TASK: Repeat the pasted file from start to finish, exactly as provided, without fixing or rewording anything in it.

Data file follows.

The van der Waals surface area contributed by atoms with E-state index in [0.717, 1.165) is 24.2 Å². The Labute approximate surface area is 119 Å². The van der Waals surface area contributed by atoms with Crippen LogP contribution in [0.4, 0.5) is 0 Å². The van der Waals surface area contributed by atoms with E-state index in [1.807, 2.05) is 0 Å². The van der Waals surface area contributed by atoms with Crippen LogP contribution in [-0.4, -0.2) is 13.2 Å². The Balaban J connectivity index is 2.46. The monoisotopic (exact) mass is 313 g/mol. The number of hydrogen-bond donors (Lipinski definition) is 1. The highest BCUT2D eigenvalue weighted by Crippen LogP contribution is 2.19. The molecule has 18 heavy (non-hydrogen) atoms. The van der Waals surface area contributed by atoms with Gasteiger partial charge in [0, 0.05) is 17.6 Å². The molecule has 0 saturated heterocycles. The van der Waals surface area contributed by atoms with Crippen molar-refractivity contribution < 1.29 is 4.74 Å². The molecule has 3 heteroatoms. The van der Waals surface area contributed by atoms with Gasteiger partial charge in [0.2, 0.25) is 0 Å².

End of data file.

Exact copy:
The van der Waals surface area contributed by atoms with E-state index in [0.717, 1.165) is 24.2 Å². The Labute approximate surface area is 119 Å². The van der Waals surface area contributed by atoms with Crippen LogP contribution in [0.4, 0.5) is 0 Å². The van der Waals surface area contributed by atoms with E-state index in [1.807, 2.05) is 0 Å². The van der Waals surface area contributed by atoms with Crippen LogP contribution in [-0.4, -0.2) is 13.2 Å². The Balaban J connectivity index is 2.46. The monoisotopic (exact) mass is 313 g/mol. The number of hydrogen-bond donors (Lipinski definition) is 1. The highest BCUT2D eigenvalue weighted by Crippen LogP contribution is 2.19. The molecule has 18 heavy (non-hydrogen) atoms. The van der Waals surface area contributed by atoms with Gasteiger partial charge in [0, 0.05) is 17.6 Å². The molecule has 0 saturated heterocycles. The van der Waals surface area contributed by atoms with Crippen molar-refractivity contribution < 1.29 is 4.74 Å². The molecule has 3 heteroatoms. The van der Waals surface area contributed by atoms with Gasteiger partial charge in [0.2, 0.25) is 0 Å².